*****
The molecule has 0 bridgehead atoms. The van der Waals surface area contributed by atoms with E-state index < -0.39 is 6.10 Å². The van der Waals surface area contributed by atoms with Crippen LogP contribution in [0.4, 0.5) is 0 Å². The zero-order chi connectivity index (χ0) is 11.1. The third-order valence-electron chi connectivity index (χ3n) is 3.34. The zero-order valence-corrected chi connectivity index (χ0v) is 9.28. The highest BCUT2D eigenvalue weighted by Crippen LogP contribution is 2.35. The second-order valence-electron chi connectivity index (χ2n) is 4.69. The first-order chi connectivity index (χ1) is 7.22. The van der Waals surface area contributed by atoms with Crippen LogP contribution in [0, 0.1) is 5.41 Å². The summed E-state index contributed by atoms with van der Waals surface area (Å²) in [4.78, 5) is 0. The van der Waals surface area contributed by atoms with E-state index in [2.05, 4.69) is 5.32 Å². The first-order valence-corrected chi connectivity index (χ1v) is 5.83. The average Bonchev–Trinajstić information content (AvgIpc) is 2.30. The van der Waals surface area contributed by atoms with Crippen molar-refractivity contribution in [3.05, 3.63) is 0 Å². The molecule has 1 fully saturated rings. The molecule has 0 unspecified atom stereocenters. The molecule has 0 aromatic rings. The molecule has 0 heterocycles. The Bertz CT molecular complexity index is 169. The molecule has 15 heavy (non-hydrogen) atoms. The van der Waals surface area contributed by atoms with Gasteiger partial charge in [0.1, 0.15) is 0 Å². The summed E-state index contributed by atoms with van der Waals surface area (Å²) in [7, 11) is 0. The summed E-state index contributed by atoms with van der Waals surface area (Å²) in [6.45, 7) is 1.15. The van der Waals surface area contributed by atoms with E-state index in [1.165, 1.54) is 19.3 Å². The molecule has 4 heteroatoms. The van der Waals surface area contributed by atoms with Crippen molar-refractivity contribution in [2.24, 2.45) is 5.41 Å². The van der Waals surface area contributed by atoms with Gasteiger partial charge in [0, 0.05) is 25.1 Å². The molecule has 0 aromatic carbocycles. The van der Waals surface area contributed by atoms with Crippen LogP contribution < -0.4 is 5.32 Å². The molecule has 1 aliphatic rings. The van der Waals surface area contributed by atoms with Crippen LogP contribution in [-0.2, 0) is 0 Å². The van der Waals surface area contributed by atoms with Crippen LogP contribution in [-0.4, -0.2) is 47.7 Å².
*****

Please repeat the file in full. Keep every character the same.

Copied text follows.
The molecule has 0 bridgehead atoms. The van der Waals surface area contributed by atoms with E-state index < -0.39 is 6.10 Å². The van der Waals surface area contributed by atoms with Crippen LogP contribution in [0.4, 0.5) is 0 Å². The zero-order chi connectivity index (χ0) is 11.1. The third-order valence-electron chi connectivity index (χ3n) is 3.34. The zero-order valence-corrected chi connectivity index (χ0v) is 9.28. The highest BCUT2D eigenvalue weighted by Crippen LogP contribution is 2.35. The second-order valence-electron chi connectivity index (χ2n) is 4.69. The first-order chi connectivity index (χ1) is 7.22. The van der Waals surface area contributed by atoms with Crippen LogP contribution in [0, 0.1) is 5.41 Å². The summed E-state index contributed by atoms with van der Waals surface area (Å²) in [4.78, 5) is 0. The van der Waals surface area contributed by atoms with E-state index in [2.05, 4.69) is 5.32 Å². The first-order valence-corrected chi connectivity index (χ1v) is 5.83. The average Bonchev–Trinajstić information content (AvgIpc) is 2.30. The van der Waals surface area contributed by atoms with Crippen molar-refractivity contribution in [3.05, 3.63) is 0 Å². The molecule has 1 fully saturated rings. The molecule has 0 unspecified atom stereocenters. The molecule has 0 aromatic rings. The molecule has 0 heterocycles. The Bertz CT molecular complexity index is 169. The molecule has 15 heavy (non-hydrogen) atoms. The van der Waals surface area contributed by atoms with Gasteiger partial charge in [0.1, 0.15) is 0 Å². The summed E-state index contributed by atoms with van der Waals surface area (Å²) in [7, 11) is 0. The summed E-state index contributed by atoms with van der Waals surface area (Å²) in [6.45, 7) is 1.15. The van der Waals surface area contributed by atoms with E-state index in [1.165, 1.54) is 19.3 Å². The molecule has 4 heteroatoms. The van der Waals surface area contributed by atoms with Crippen molar-refractivity contribution in [2.24, 2.45) is 5.41 Å². The van der Waals surface area contributed by atoms with Gasteiger partial charge in [0, 0.05) is 25.1 Å². The molecule has 0 aromatic carbocycles. The van der Waals surface area contributed by atoms with Crippen LogP contribution < -0.4 is 5.32 Å². The molecule has 1 aliphatic rings. The van der Waals surface area contributed by atoms with Crippen LogP contribution in [-0.2, 0) is 0 Å². The van der Waals surface area contributed by atoms with Crippen LogP contribution in [-0.4, -0.2) is 47.7 Å².